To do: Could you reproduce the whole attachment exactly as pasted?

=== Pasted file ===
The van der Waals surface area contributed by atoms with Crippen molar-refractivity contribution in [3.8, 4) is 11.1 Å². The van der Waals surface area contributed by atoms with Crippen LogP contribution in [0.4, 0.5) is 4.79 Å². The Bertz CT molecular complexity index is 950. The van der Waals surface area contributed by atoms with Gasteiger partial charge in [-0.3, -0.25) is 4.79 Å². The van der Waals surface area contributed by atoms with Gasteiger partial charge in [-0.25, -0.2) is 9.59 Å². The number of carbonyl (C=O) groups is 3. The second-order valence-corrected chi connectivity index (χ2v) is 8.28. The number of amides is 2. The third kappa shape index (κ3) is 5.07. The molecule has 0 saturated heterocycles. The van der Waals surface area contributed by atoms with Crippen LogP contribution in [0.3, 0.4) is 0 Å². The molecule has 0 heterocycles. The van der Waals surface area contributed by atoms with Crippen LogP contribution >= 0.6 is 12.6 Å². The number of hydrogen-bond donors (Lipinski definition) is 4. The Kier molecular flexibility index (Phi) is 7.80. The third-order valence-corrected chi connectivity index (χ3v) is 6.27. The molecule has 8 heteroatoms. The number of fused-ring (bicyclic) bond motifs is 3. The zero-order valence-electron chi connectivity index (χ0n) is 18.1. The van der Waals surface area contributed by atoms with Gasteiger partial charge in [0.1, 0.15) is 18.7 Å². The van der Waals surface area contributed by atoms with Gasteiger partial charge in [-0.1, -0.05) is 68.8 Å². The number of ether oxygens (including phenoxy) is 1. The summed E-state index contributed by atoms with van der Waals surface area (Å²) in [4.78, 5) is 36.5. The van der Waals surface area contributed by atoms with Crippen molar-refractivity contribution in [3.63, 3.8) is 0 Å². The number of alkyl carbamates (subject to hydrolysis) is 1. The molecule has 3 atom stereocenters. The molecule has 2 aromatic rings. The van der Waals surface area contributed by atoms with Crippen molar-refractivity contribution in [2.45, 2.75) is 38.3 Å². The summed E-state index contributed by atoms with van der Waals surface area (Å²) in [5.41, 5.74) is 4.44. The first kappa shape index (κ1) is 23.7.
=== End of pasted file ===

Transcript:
The van der Waals surface area contributed by atoms with Crippen molar-refractivity contribution in [3.8, 4) is 11.1 Å². The van der Waals surface area contributed by atoms with Crippen LogP contribution in [0.4, 0.5) is 4.79 Å². The Bertz CT molecular complexity index is 950. The van der Waals surface area contributed by atoms with Gasteiger partial charge in [-0.3, -0.25) is 4.79 Å². The van der Waals surface area contributed by atoms with Gasteiger partial charge in [-0.25, -0.2) is 9.59 Å². The number of carbonyl (C=O) groups is 3. The second-order valence-corrected chi connectivity index (χ2v) is 8.28. The number of amides is 2. The third kappa shape index (κ3) is 5.07. The molecule has 0 saturated heterocycles. The van der Waals surface area contributed by atoms with Crippen LogP contribution in [0.3, 0.4) is 0 Å². The molecule has 0 heterocycles. The van der Waals surface area contributed by atoms with Crippen LogP contribution >= 0.6 is 12.6 Å². The number of hydrogen-bond donors (Lipinski definition) is 4. The Kier molecular flexibility index (Phi) is 7.80. The third-order valence-corrected chi connectivity index (χ3v) is 6.27. The molecule has 8 heteroatoms. The number of fused-ring (bicyclic) bond motifs is 3. The zero-order valence-electron chi connectivity index (χ0n) is 18.1. The van der Waals surface area contributed by atoms with Gasteiger partial charge in [0.1, 0.15) is 18.7 Å². The van der Waals surface area contributed by atoms with Gasteiger partial charge in [-0.1, -0.05) is 68.8 Å². The number of ether oxygens (including phenoxy) is 1. The summed E-state index contributed by atoms with van der Waals surface area (Å²) in [4.78, 5) is 36.5. The van der Waals surface area contributed by atoms with Crippen molar-refractivity contribution in [3.63, 3.8) is 0 Å². The number of alkyl carbamates (subject to hydrolysis) is 1. The molecule has 3 atom stereocenters. The molecule has 2 aromatic rings. The van der Waals surface area contributed by atoms with Crippen molar-refractivity contribution in [2.45, 2.75) is 38.3 Å². The summed E-state index contributed by atoms with van der Waals surface area (Å²) in [5.41, 5.74) is 4.44. The first kappa shape index (κ1) is 23.7.